Sunday School in the Protestant Reformed Churches

Some time ago I was asked to write an article on the Sunday School for the Beacon Lights. That’s a pretty broad subject, of course, so the committee wisely gave me a topic to which I was to address myself. Now, somehow or other, I managed to lose the letter which I had received from the committee. And I couldn’t remember what that topic was. A diligent search of my manse failed to disclose the whereabouts of said communication. I was, then, faced with two alternatives. I could contact the committee and ask them to refresh my memory, which would have been an extremely simple task. Or I could, because I didn’t know what the topic was, write on anything I wished. The more I considered it, the more this latter idea appealed to me – especially so because this past summer I’ve been busy with Sunday School materials and the Sunday School program in general, and this Beacon Lights article would give me an opportunity to write about something which has become of great interest to me. So, if the committee will forgive the obvious liberty I’m taking with their request, and if the reader will pardon the lack of unity one would be more likely to find under a narrower topic, I will proceed to ramble on.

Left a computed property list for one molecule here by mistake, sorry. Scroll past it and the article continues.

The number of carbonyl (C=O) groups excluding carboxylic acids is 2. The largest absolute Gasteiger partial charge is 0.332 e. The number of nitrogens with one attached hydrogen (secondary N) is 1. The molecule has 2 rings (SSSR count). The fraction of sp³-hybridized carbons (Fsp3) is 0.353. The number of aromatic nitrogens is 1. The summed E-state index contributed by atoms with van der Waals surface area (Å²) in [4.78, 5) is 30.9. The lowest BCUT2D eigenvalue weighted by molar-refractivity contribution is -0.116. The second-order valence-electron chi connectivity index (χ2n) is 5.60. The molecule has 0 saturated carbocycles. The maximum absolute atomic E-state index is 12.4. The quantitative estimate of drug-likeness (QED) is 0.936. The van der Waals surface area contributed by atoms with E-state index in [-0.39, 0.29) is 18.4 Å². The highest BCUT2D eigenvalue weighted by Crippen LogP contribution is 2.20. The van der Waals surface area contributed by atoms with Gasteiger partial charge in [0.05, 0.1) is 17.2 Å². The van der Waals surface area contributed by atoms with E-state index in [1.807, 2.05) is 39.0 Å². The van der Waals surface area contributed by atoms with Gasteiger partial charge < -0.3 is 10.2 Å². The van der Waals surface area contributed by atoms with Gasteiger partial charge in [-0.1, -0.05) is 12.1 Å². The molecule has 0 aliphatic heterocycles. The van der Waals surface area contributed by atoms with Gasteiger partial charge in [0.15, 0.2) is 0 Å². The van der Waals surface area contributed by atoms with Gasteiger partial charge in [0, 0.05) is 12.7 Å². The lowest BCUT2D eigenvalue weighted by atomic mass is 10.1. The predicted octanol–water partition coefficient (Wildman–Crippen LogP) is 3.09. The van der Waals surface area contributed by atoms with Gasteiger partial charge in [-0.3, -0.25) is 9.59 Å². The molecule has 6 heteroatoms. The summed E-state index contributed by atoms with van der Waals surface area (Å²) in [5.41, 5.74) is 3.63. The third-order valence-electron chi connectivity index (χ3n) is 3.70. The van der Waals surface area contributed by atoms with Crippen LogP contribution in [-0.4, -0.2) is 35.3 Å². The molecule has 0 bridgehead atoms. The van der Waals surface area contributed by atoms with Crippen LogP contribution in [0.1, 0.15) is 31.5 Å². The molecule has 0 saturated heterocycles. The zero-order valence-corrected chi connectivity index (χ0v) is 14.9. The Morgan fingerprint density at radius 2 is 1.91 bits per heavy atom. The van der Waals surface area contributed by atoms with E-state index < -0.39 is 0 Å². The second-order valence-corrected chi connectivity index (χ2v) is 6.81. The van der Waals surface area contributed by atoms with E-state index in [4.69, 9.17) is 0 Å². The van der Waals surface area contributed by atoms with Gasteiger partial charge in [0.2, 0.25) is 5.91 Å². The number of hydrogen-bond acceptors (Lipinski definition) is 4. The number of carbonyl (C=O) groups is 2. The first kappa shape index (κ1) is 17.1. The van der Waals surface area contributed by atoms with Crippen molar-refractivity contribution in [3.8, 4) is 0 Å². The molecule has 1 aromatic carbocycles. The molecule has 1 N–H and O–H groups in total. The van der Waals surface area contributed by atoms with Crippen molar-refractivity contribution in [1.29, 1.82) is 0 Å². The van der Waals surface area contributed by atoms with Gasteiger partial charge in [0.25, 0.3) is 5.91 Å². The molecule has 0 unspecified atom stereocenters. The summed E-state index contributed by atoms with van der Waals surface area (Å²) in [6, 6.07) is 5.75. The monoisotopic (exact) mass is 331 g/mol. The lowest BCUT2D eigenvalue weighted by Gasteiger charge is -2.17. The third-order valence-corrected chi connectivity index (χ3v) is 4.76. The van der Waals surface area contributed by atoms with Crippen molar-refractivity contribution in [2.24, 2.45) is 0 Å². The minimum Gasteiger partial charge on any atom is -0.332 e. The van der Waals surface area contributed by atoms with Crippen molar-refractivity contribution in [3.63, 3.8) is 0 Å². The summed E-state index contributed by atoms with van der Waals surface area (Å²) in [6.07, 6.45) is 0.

It seems that an Englishman by the name of Robert Raikes was the founder of the movement called Sunday School. That was back in 1780, Raikes noted that children in the England of his time were receiving little, if any, education. They were being neglected by the church, as was also the church being neglected by the vast majority of Englishmen. The spiritual lethargy of the day was accompanied by a watering down of the ministry of the Word, and by non-attendance of church services. Catechetical instruction was all but non-existent. And, not only that, the children, except for those of the rich, were receiving no instruction in schools, either. Most of them were, at a very early age, slaving away in the mines and factories to help their families eke out an existence. They spent Sunday, their only free day, playing in the streets. They were, then, getting no education at all, either in the school or in the church. This situation bothered Raikes. The children were growing up in ignorance of God’s Word and accustomed to profanation of the Sabbath. So Raikes conceived the idea of the Sunday School – an attempt to get the youngsters off the streets on the Sabbath and, at the same time, give them the instruction they could get on no other day of the week an instruction they would, otherwise, have never received.